Technical Briefs

Modeling Heat Shock Protein Expression Produced by a Heat Wrap

[+] Author and Article Information
Alfred S. Song

Department of Biomedical Engineering, University of Texas at Austin, 1 University Station C0800, Austin, TX 78712alfred.song@mail.utexas.edu

Kenneth R. Diller

Department of Biomedical Engineering, University of Texas at Austin, 1 University Station C0800, Austin, TX 78712kdiller@mail.utexas.edu

J Biomech Eng 131(7), 074510 (Jun 12, 2009) (4 pages) doi:10.1115/1.3143030 History: Received September 29, 2008; Revised April 24, 2009; Published June 12, 2009

The healing effect of therapeutic hyperthermia induced by widely available heat wrap products is understood to be based on concomitant temperature dependent vasodilation and increase in mass transport. We hypothesize that an additional mechanism of healing associated with increased heat shock protein (HSP) expression is also a contributing factor. HSP expression is controlled by the level and duration of heating and can have a potent effect on healing. We have developed a combined thermal stress and HSP expression model for bioheat transport into the tissues of the back produced by a therapeutic heat wrap. The model predicts temperature distribution in the deep tissues of the back by a modified version of the Pennes (1948, “Analysis of Tissue and Arterial Blood Temperatures in the Resting Human Forearm,” J. Appl. Physiol., 1(2), pp. 93–122) bioheat equation. The model also predicts HSP70/actin concentrations based on existing empirical expression data from our laboratory as a function of heating time and temperature. Thermal boundary conditions were input for a typical heat wrap worn for its functional duration of 8 h or more. Temperatures in the paraspinal muscles of the back increase by a minimum of 1°C after 1 h of heating and persist for at least 2 h. HSP70/actin expression is increased 1.7-fold above the control. The model demonstrates that elevated HSP expression may provide an important contribution to the healing process in injured tissue when a therapeutic heat wrap is worn.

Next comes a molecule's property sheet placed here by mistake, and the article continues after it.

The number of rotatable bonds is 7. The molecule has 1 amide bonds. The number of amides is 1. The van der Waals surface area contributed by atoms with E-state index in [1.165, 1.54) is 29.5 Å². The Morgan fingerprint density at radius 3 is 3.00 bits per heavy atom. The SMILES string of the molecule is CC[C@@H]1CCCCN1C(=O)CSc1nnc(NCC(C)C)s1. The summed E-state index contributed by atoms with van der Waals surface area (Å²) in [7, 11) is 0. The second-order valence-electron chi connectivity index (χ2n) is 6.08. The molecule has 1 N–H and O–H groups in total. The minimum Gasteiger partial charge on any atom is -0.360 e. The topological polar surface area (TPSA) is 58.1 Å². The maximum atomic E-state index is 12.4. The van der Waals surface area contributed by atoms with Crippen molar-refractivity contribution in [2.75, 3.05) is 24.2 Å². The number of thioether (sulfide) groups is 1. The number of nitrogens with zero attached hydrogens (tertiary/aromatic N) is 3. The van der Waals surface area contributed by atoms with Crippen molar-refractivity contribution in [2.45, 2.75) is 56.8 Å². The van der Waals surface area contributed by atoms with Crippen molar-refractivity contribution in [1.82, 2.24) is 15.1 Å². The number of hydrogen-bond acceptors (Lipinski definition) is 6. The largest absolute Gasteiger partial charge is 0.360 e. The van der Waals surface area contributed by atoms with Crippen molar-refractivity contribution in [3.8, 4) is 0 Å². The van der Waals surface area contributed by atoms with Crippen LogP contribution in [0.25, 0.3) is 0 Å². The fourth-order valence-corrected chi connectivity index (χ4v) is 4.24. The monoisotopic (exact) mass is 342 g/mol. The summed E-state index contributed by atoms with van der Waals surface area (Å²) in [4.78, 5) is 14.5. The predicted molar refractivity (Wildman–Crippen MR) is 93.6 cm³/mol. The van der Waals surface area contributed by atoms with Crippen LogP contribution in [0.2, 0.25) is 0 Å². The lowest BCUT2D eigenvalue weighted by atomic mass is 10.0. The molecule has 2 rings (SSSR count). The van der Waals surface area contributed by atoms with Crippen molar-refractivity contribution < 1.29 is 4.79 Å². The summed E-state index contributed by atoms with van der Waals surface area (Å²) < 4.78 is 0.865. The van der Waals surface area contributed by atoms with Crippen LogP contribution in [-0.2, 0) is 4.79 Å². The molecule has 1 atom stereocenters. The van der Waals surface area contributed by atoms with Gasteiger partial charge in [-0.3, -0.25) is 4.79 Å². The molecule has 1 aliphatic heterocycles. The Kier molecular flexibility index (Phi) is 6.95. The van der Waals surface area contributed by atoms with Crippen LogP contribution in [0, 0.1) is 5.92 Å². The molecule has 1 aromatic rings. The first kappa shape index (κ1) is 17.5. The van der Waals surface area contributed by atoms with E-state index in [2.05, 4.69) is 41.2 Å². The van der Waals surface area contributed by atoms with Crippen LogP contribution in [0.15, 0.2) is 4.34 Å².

Copyright © 2009 by American Society of Mechanical Engineers
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Figure 1

System geometry: a semi-infinite three layer solid composite of the tissues of the back

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Figure 2

Cubic interpolation of experimental HSP70 expression data in response to a heat stress at 42°C for 1.6 h

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Figure 3

Transient temperatures at selected depths within tissue covered by a heat wrap

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Figure 4

Comparison of model and measured (18) temperatures 20 mm from the surface of the skin for application of a heat wrap

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Figure 5

Prediction of the combined thermal and HSP model



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